Compliance Center: IRS Issues Proposal to Eliminate 36-Month Non-Payment Requirement From Form 1099-C

The Internal Revenue Service (IRS) has issued a proposed rule that would remove the 36-month non-payment testing period from the list of eight identifiable events that trigger Form 1099-C, Cancellation of Debt.  Over the years taxpayers have expressed confusion as to whether the receipt of a Form 1099-C represents cancellation of debt that must be included in gross income.  This proposed rule change is intended to clarify this issue. Comments are due January 13, 2015

Existing regulations require that financial institutions report a discharge of indebtedness upon the occurrence of an identifiable event that indicates the debt would never be repaid – whether or not an actual discharge has occurred.   The eight identifiable events that trigger information reporting include:

  1. A discharge of indebtedness under the Bankruptcy Code;
  2. A cancellation or extinguishment of an indebtedness that renders the debt unenforceable in a receivership, foreclosure, or similar proceeding in a federal or state court;
  3. A cancellation or extinguishment of an indebtedness upon the expiration of the statute of limitations for collection (but only if, and only when, the debtor’s statute of limitation affirmative defense has been upheld in a final judgment or decision in a judicial proceeding, and the period for appealing it has expired) or upon the expiration of a statutory period for filing a claim or commencing a deficiency judgment proceeding;
  4. A cancellation or extinguishment of an indebtedness pursuant to an election of foreclosure remedies by a creditor that statutorily extinguishes or bars the creditor’s right to pursue collection of the indebtedness;
  5. A cancellation or extinguishment of an indebtedness that renders a debt unenforceable pursuant to a probate or similar proceeding;
  6. A discharge of indebtedness pursuant to an agreement between a financial institution and a debtor to discharge indebtedness at less than full consideration;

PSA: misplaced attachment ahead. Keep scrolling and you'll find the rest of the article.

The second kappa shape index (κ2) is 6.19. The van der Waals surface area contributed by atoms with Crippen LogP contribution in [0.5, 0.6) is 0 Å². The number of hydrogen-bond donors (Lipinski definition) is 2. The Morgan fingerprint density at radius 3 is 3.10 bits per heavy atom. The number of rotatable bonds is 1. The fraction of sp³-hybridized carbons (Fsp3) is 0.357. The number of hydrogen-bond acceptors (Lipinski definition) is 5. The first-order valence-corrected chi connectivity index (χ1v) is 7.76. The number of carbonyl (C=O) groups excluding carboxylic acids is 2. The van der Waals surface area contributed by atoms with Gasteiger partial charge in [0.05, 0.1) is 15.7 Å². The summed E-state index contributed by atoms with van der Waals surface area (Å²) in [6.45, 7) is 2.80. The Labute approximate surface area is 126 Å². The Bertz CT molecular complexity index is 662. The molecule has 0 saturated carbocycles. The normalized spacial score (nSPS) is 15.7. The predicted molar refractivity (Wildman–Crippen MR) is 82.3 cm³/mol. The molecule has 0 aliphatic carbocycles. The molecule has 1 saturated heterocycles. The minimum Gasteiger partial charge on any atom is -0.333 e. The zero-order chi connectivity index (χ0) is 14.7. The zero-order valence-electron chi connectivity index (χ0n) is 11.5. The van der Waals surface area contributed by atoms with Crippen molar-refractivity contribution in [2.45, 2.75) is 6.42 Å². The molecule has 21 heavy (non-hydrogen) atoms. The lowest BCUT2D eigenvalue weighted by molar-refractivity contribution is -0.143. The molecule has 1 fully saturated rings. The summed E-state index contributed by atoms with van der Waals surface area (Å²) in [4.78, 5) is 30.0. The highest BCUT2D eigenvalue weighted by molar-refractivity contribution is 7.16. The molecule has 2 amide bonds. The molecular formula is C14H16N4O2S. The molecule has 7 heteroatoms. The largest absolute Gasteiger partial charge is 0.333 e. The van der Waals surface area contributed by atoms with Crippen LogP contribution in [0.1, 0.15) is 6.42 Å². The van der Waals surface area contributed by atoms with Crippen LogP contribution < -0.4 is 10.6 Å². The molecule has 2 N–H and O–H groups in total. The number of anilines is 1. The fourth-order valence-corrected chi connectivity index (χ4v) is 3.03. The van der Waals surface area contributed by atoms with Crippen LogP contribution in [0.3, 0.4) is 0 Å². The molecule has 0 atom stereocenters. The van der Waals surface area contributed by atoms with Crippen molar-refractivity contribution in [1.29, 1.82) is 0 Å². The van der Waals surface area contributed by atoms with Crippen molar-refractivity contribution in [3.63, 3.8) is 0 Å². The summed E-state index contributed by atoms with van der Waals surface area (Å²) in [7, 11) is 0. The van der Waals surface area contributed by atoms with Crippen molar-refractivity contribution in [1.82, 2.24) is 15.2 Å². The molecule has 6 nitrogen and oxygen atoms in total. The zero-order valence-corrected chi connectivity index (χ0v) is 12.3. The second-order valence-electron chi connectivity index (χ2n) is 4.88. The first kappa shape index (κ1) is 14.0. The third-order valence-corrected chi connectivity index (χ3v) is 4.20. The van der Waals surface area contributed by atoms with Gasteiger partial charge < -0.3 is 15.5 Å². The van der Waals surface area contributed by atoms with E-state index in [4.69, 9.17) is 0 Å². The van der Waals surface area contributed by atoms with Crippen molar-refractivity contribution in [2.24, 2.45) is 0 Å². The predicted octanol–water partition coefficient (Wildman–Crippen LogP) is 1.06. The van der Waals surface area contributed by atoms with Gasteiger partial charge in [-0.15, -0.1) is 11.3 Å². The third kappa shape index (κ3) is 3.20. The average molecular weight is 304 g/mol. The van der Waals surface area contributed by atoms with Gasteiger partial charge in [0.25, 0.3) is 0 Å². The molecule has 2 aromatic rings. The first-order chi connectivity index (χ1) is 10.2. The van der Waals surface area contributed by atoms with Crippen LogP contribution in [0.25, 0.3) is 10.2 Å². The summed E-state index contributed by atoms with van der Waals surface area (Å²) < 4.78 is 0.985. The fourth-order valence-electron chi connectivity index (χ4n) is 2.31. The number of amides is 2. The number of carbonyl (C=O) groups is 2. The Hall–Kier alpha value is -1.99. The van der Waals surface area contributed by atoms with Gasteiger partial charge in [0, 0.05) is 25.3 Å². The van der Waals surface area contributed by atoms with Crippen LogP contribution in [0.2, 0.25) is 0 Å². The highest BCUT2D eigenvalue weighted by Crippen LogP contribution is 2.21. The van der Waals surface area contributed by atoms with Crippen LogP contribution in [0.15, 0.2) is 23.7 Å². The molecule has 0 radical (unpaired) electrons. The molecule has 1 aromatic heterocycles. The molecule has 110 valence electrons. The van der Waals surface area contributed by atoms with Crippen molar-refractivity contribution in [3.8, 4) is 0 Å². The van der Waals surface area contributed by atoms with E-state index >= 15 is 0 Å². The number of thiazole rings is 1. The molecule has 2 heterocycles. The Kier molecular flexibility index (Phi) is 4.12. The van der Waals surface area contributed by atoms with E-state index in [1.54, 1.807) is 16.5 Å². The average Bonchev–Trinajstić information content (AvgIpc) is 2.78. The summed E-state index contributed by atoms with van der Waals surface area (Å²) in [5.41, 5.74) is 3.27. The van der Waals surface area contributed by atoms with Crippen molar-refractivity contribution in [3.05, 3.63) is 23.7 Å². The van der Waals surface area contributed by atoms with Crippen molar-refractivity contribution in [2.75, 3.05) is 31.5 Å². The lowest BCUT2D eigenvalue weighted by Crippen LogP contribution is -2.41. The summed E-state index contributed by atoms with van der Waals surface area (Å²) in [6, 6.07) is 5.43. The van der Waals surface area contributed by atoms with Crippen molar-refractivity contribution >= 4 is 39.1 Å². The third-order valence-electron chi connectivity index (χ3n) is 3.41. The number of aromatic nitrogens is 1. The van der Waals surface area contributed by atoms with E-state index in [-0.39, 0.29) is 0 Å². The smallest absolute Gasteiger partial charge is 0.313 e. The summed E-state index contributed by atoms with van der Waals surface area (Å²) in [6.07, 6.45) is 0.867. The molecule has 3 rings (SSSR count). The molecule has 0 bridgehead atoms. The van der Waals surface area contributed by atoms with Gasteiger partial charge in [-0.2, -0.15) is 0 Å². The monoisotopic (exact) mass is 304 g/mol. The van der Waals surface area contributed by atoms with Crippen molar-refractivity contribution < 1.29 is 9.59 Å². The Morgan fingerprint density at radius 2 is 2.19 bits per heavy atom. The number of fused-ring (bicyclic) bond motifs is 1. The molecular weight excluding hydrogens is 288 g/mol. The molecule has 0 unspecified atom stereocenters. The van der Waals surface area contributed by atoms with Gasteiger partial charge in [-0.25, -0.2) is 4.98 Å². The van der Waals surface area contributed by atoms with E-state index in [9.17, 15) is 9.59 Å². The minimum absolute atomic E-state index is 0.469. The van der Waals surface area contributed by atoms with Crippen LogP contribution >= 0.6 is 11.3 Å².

7. A discharge of indebtedness pursuant to a decision by the creditor, or the application of a defined policy of the creditor, to discontinue collection activity and discharge the debt;
  8. The expiration of a 36-month non-payment testing period.       

The 36-month non-payment testing period event was added to the regulations in 1996 in response to creditors’ concerns that the regulations were unclear regarding the effects of continuing collection activity.  Under the existing regulation, a rebuttable presumption arises that an identifiable event has occurred if a creditor does not receive a payment within a 36-month testing period. The creditor may rebut the presumption if the creditor engaged in significant bona fide collections activity at any time within the 12-month period ending at the close of the calendar year or if facts and circumstances indicate the indebtedness has not been discharged.

Source: CUNA Comp Blog

Compliance Question of the Week

If there are two members on a joint account, and one owner acting alone wants us to either close the account or to remove the other member, should we do this?

An account is a contract, and an account with two joint owners is an account between three people: joint owner #1, joint owner #2, and the credit union. Even though joint owner #1 and the credit union agreed to close the account or to remove the other joint owner’s name, if joint owner #2 has not agreed to do this, then the other two people are breaching the contract.  However, the credit union can add language to its Membership and Account Agreement that says that one member can close the account. If this language is in the agreement, then the credit union would not be liable if it allows one member to close the account.   

Related Links:

Legal Briefs

National Credit Union Administration (NCUA)

The NCUA has released its agenda for the Board Meeting on Thursday, October 23, 2014.

NCUA Chairman Matz announced that Rendell Jones will succeed MaryAnn Woodson as the NCUA’s Chief Financial Officer.

Consumer Financial Protection Bureau (CFPB)

The CFPB released its annual report on student loan complaints.

The CFPB announced that it has finalized its privacy policy rule. The rule will become effective upon publication in the Federal Register.  

White House Executive Order

The White House issued an Executive Order that is aimed at increasing the security of consumer financial transactions. The Order focuses on government payments, improving identity theft remediation, and securing federal online transactions. 

Federal Reserve Board (FRB)

The FRB released their Know Your Money brochure in 23 languages, including Spanish, Russian, and Vietnamese.

The FRB has released the minutes of its discount rate meetings.

The FRB’s update to the Beige Book is now available

FRB Chair Janet Yellen delivered a speech at the Conference of Economic Opportunity and Inequality.

Office of the Comptroller of the Currency (OCC)

The OCC released its October 2014 edition of Community Development Insights.

Office of Foreign Assets Control (OFAC)

OFAC has updated the SDN list as of October 16, 2014. The last update prior to this was September 30, 2014.

Questions? Contact the Compliance Hotline: 1.800.546.4465,

Posted in Compliance News.